Now, he's not the only one who believes in following the consensus, not by a long shot. Some folks claim it is a valuable part of the scientific process. Some things seem nailed down pretty well, and it takes trained scientists to challenge a belief. That does not mean us reg'lar folks need to be sheeple and blindly follow what scientists say in all things.
So, do you listen to your doctor, or do you "doubt the scientific consensus"? Do you not smoke because it's bad for your health, or do you "doubt the scientific consensus"? Do you think the sun is at the center of the solar system? Or do you "doubt the scientific consensus"? Do you prepare when bad weather is forecast? Or do you "doubt the scientific consensus"? Do you truly doubt the scientific consensus all the time? Or do you just doubt it when the scientific consensus conflicts with your religious beliefs?

Some of his claims are not about actual "scientific consensus", and many are just plain silly. The part about doubting when it conflicts with religious beliefs is a straw man. The consensus, the scientific "facts", have been spectacularly wrong many times:

  • Piltdown Man was enthusiastically accepted as an evolutionary missing link for over forty years, but was a fraud
  • The reason stuff burned was because it contained phlogiston
  • Earth was the center of the universe with the sun and everything else revolving around it
  • For a very long time, ether occupied space because it was necessary for the travel of light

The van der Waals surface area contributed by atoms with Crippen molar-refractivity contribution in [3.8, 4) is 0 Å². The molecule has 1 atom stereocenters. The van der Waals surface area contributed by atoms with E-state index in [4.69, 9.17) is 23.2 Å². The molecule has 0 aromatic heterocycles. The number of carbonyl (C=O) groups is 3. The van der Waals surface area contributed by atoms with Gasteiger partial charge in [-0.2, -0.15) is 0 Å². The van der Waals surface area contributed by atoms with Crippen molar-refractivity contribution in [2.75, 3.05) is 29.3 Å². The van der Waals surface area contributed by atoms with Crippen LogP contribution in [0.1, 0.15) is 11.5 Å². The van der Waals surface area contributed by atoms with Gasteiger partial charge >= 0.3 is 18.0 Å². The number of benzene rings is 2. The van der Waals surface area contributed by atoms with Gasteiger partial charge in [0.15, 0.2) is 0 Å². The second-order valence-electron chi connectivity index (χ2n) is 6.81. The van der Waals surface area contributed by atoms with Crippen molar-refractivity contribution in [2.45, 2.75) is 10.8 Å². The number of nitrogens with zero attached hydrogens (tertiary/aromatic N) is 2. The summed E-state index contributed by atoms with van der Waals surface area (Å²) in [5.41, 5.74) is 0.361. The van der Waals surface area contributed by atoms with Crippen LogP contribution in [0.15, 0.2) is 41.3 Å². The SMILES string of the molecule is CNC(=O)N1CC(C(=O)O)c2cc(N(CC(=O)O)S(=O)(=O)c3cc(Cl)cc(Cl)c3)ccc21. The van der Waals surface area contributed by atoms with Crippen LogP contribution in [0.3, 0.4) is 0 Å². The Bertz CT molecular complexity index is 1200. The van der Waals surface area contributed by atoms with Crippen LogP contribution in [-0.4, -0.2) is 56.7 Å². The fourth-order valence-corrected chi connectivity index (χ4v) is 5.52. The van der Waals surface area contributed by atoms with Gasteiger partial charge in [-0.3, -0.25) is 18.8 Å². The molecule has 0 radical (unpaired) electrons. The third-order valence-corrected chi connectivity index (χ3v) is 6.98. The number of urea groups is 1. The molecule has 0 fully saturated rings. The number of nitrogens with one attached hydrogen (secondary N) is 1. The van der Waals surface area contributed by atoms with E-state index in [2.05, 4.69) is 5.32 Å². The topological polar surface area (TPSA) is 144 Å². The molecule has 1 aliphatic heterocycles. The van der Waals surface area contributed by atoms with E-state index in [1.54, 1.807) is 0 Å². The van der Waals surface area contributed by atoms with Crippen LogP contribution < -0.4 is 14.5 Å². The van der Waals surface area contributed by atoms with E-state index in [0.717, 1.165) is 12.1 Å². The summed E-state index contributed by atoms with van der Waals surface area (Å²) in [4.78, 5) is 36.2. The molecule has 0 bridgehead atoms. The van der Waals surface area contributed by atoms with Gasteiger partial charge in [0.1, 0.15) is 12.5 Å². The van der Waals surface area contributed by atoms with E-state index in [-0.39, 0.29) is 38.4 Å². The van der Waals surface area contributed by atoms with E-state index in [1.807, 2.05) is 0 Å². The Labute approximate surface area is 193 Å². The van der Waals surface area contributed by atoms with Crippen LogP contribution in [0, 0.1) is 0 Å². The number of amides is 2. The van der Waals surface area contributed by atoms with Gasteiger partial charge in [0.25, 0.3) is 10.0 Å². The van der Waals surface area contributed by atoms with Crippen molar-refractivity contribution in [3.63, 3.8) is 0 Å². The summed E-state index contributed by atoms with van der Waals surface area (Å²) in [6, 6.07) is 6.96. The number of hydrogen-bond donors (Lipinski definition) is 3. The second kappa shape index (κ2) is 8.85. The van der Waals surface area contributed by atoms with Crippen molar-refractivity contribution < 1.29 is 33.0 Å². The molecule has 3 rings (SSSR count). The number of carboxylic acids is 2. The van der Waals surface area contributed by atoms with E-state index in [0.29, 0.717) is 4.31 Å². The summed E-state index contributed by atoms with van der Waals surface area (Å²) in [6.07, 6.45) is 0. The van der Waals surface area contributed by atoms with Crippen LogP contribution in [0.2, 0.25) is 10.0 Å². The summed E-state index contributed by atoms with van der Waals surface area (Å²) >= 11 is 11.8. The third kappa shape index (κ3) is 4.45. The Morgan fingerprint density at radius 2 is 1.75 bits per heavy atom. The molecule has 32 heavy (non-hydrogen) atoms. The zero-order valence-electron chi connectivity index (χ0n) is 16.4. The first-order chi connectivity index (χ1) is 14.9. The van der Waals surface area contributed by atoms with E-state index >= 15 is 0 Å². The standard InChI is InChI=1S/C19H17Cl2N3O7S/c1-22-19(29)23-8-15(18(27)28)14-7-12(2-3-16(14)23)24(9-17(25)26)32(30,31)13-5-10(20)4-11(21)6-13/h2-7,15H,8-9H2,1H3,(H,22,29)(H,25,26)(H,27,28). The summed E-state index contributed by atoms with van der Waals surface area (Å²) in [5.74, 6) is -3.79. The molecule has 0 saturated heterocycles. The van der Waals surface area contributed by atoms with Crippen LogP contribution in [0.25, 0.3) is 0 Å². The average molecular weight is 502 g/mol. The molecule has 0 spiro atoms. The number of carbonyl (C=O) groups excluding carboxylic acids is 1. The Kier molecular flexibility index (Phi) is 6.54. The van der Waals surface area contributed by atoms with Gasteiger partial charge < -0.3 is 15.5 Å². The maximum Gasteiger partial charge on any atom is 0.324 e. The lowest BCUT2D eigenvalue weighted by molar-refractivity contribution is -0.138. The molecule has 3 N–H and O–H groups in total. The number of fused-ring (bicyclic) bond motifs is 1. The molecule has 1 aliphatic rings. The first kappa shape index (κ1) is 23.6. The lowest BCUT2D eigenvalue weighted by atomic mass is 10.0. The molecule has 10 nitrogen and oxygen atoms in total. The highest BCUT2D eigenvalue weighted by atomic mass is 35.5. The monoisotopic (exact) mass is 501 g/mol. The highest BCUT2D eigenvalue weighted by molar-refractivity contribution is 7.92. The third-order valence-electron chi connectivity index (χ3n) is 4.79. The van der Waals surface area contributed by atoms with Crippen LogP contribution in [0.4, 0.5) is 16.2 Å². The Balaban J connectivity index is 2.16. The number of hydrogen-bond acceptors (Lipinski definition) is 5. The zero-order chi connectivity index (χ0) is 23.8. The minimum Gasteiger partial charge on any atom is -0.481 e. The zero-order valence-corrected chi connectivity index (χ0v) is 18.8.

• J. Harlan Bretz was ridiculed for proposing the Channeled Scablands were caused by a flood, but eventually scientists realized he was right
There are many more, including medical "facts" that were disproven in later years, but there's no need to keep going.

One reason to be suspicious of a consensus is when contrary evidence offered is rejected by scientists because of political views, not from examining evidence.. After all, climate change, evolution, and other things are darlings of political leftists and their allies in the secular science industry. Instead of discussing things like rational people, information is suppressed. Call the Intervention Squad, we have a consensus doubter here with facts that we must ridicule! If you study on it, people like the one quoted above as well as those who try to force obedience with the consensus are actually anti-science. That is because science thrives on challenge and development, old son.
“The Conversation” website is normally a parade of science professors espousing far-left, evolutionary beliefs. This past week they posted an essay by a philosophy of science professor. He agrees there are many reasons not to trust what science says. But then he tries to explain why we should trust science anyway.

Why should we trust science? Because it doesn’t trust itself  (The Conversation, 18 Sept 2022). John Wright bills himself as an Adjunct Research Fellow in Philosophy at La Trobe University in Melbourne, Australia and “a philosopher with a focus on the philosophy of science.” His quizzical headline does not suggest much confidence in what he is about to prove: ‘we should trust science because it doesn’t trust itself.’ Say a chap calls to you as you stand poised on a dock, deciding whether to jump into a lake. “Go ahead!” he says. “Trust me. I don’t trust myself.” Would you take the plunge?

See why this tinhorn tries to prop up following consensus science but ends up refuting himself at "Philosopher Tries to Defend the Big Science Consensus." You'll thank me later.